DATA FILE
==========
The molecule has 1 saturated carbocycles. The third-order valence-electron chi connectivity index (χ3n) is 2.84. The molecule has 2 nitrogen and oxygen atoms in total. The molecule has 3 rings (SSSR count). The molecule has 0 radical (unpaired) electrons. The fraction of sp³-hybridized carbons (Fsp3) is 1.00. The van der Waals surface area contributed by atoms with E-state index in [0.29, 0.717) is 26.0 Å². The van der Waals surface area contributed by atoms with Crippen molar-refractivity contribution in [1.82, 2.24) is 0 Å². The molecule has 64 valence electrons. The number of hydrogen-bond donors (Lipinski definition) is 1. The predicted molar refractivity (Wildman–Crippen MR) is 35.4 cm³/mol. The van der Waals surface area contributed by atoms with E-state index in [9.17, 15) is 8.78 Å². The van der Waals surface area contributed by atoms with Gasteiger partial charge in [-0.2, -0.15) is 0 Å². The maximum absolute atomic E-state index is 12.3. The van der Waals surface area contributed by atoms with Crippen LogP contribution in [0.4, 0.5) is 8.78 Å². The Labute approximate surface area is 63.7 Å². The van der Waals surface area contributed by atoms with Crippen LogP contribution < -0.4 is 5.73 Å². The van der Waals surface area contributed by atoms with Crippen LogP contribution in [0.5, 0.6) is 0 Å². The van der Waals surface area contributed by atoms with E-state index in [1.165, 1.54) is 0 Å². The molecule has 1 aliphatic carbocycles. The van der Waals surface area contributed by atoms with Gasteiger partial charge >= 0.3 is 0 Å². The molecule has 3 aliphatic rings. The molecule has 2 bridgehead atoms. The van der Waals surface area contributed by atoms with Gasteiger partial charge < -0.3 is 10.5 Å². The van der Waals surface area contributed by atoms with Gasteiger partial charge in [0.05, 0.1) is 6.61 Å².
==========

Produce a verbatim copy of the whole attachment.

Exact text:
The molecule has 1 saturated carbocycles. The third-order valence-electron chi connectivity index (χ3n) is 2.84. The molecule has 2 nitrogen and oxygen atoms in total. The molecule has 3 rings (SSSR count). The molecule has 0 radical (unpaired) electrons. The fraction of sp³-hybridized carbons (Fsp3) is 1.00. The van der Waals surface area contributed by atoms with E-state index in [0.29, 0.717) is 26.0 Å². The van der Waals surface area contributed by atoms with Crippen molar-refractivity contribution in [1.82, 2.24) is 0 Å². The molecule has 64 valence electrons. The number of hydrogen-bond donors (Lipinski definition) is 1. The predicted molar refractivity (Wildman–Crippen MR) is 35.4 cm³/mol. The van der Waals surface area contributed by atoms with E-state index in [9.17, 15) is 8.78 Å². The van der Waals surface area contributed by atoms with Gasteiger partial charge in [-0.2, -0.15) is 0 Å². The maximum absolute atomic E-state index is 12.3. The van der Waals surface area contributed by atoms with Crippen LogP contribution in [0.4, 0.5) is 8.78 Å². The Labute approximate surface area is 63.7 Å². The van der Waals surface area contributed by atoms with Crippen LogP contribution < -0.4 is 5.73 Å². The van der Waals surface area contributed by atoms with Crippen LogP contribution in [0.5, 0.6) is 0 Å². The van der Waals surface area contributed by atoms with E-state index in [1.165, 1.54) is 0 Å². The molecule has 1 aliphatic carbocycles. The van der Waals surface area contributed by atoms with Gasteiger partial charge >= 0.3 is 0 Å². The molecule has 3 aliphatic rings. The molecule has 2 bridgehead atoms. The van der Waals surface area contributed by atoms with Gasteiger partial charge < -0.3 is 10.5 Å². The van der Waals surface area contributed by atoms with Gasteiger partial charge in [0.05, 0.1) is 6.61 Å².